P. They may be defined to be the "vigo 517; Edwards on the Affections ; Pike rous and sensible exercises of the incli- and Hayward's Cases of Conscience; nation and will of the soul towards reli- || Watts' Use and Abuse of the Passions ; gious objects.” Whatever extremes M’Laurin's Essays, sect. 5 and 6, where stoics or enthusiasts have run into, it is this subject is masterly handled. evident that the exercise of the affec- AFFLICTION, that which causes a tions is essential to the existence of true sensation of pain. Calamity or distress religion. It is true, indeed," that all af- of any kind. The afflictions of the saints fectionate devotion is not wise and ra- are represented in the scripture, as aptional; but it is no less true, that all wise pointed, 1 Thes. ii. 3. Job v. 6, 7; nuand rational devotion must be affection- merous, Ps. xxxiv. 19; transient, 2 Cor. ate.” The affections are the springs of iv, 17. Heb. x. 37; and, when sanctified, action; they belong to our nature, so that beneficial, 1 Pet. i. 6. Ps. cxix. 67, 71. with the highest perceptions of truth They wean from the world; work suband religion, we should be inactive with- mission; produce humility; excite to out them. They have considerable in- diligence; stir up to prayer; and conform fluence on men in the common concerns us to the divine image. To bear them of life; how much more, then, should with patience, we should consider our they operate in those important objects own unworthiness; the design of God that relate to the Divine Being, the im- in sending them; the promises of support mortality of the soul, and the happiness under them; and the real good they are or misery of a future state! The reli- | productive of. The afflictions of a good gion of the most eminent saints has al- man, says an elegant writer, never befal ways consisted in the exercise of holy without a cause, nor are sent but upon a affections. Jesus Christ himself affords proper errand. These storms are never us an example of the most lively and allowed to rise but in order to dispel vigorous affections, and we have every some noxious vapours, and restore salureason to believe that the employment brity to the moral atmosphere. Who of heaven consists in the exercise of that for the first time beheld the earth them. In addition to all which the scrip- in the midst of winter, bound up with tures of truth teach us, that religion is frost, or drenched in floods of rain, or nothing, if it occupy not the affections. covered with snow, would have imaginDeut. vi. 4, 5. Deut, xxx. 6. Rom. xii. ed that Nature, in this dreary and torpid 11. 1 Cor. xiii. 13. Ps. xxvij. 14. state, was working towards its own re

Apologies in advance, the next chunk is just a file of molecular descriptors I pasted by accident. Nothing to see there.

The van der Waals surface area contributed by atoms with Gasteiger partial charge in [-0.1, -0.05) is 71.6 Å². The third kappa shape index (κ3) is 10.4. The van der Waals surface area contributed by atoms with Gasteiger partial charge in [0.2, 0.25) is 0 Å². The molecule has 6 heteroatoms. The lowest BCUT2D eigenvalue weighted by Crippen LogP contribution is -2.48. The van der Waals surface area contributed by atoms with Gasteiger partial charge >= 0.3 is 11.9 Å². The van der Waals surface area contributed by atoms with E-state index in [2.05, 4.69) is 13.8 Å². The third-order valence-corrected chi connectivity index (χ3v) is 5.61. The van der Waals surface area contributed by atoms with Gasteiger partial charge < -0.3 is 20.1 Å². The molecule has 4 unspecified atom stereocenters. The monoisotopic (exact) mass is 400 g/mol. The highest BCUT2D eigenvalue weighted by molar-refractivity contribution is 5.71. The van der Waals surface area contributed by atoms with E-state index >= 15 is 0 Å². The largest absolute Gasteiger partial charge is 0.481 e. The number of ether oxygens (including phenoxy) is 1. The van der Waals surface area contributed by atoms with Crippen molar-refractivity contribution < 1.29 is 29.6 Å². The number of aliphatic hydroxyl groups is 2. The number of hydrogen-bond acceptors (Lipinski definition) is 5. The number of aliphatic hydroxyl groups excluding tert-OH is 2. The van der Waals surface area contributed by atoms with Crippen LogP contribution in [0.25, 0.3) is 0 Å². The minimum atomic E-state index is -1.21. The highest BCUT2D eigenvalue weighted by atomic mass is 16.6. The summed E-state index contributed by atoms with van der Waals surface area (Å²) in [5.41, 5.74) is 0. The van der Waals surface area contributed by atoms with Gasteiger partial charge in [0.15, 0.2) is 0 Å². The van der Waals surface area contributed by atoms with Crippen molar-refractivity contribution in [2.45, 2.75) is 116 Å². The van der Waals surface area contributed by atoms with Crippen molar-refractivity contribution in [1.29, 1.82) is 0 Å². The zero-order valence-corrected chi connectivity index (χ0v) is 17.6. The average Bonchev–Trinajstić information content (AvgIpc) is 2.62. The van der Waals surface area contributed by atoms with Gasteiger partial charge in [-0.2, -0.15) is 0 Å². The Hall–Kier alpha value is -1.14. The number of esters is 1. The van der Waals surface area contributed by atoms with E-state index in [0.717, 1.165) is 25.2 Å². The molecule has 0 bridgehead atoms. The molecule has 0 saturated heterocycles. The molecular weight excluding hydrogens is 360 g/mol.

A distinction however, must be made novation in the spring? Yet we by expebetween what may be merely natural, rience know that those vicissitudes of and what is truly spiritual. The affec- winter are necessary for fertilizing the tions may be excited in a natural way earth; and that under wintry rains and under ordinances by a natural impres- snows lie concealed the seeds of those sion, Ezek.xxxiii. 32; by a natural sym- roses that are to blossom in the spring; pathy, or by the natural temperament of of those fruits that are to ripen in the our constitution. It is no sign that our summer; and of the com and wine affections are spiritual because they are which are in harvest to make glad the raised very high; produce great effects heart of man. It would be more agreeon the body; excite us to be very zeal able to us to be always entertained with ous in externals; to be always convers- a fair and clear atmosphere, with clouding about ourselves,&c. These things are less skies, and perpetual sunshine ; yet often found in those who are only mere in such climates as we have most knowprofessors of religion, Matt. vii. 21, 22. ledge of, the earth, were it always to
Now, in order to ascertain whether remain in such a state, would refuse to our affections are excited in a spiritual yield its fruits; and, in the midst of our manner, we must enquire whether that imagined scenes of beauty, the starved which moves our affections be truly inhabitants would perish for want of spiritual, whether our consciences be food. Let us, therefore, quietly submit alarmed, and our hearts impressed; to Providence. Let us conceive this life whether the judgment be enlightened to be the winter of our existence. Now